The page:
Huden 101

The youngest of two children to Roy Huden and Jennifer Hughes was born in Clearwater and yes, she was named after the 33rd governor of California and the 40st U.S. President Ronald Reagan.

Ronald Reagan

Her mom liked the name.

Though the Huden’s divorced, they’ve called Spring Hill home for the past 16 years.

The current blonde-tressed and blue-eyed Huden was literally born a gym rat.

Since her mother worked for the Hernando County Family YMCA in Spring Hill as a coordinator, Huden’s athletic roots date back to when she was three playing at Y.

She alternated between baseball, flag football, soccer and basketball at the local facility until she was 11.

Explorer K-8 Bobcats

Once she entered Explorer K-8, Reagan played point guard for the Bobcats for three seasons.

During the spring, she also played catcher on the softball team as a sixth-grader before switching to shortstop as a seventh- and eighth-grader.

Once she matriculated to Mariner Boulevard campus of Springstead High, Huden has played four seasons of varsity basketball under McNerney.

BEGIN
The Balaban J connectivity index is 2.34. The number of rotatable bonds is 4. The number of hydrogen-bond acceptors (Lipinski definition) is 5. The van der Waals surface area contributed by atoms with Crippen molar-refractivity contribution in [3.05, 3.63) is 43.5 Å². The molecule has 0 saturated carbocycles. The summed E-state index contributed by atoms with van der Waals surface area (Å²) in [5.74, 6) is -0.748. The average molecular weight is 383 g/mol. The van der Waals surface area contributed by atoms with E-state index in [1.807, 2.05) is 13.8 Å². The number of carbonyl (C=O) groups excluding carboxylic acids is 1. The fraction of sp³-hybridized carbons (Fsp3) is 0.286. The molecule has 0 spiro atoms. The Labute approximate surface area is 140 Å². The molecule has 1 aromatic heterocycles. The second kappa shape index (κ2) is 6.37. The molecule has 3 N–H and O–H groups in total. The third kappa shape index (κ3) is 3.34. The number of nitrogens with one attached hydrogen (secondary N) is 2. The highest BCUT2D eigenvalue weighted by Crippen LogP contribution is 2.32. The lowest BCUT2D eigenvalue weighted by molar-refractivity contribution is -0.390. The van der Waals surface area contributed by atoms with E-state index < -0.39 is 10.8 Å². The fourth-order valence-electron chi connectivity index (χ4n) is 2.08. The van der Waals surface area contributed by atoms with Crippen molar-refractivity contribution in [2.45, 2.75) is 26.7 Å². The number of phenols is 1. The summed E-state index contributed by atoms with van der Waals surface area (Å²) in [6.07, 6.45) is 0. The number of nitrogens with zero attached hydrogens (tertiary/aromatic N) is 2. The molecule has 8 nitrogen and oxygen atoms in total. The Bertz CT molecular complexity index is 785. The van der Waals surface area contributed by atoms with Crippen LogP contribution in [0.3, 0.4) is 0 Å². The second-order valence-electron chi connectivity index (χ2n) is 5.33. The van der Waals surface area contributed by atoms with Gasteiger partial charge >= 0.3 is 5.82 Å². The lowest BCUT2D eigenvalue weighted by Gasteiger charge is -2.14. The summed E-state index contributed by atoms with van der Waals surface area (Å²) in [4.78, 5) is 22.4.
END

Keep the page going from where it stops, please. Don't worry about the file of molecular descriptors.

Coincidentally since her arrival, the Lady Eagles have climbed the ladder of success achieving what no previous Spring Hill basketball squad has ever done.

Since she set foot on the Landover Boulevard gymnasium, the pint-sized shooting and point guard has finished first, third, first and third in the county scoring race.

As a freshman, she carried the team’s offensive burden averaging 17.3 points per game while converting 54 three-pointers.

She demonstrated her versatility pacing the Lady Eagles in assists (3.3 per game) and steals (4.9 per game) .

Alyssa Clifton

As a sophomore in 2015-16, due to POY Alyssa Clifton’s presence drawing attention inside, Huden morphed into more of a complete player.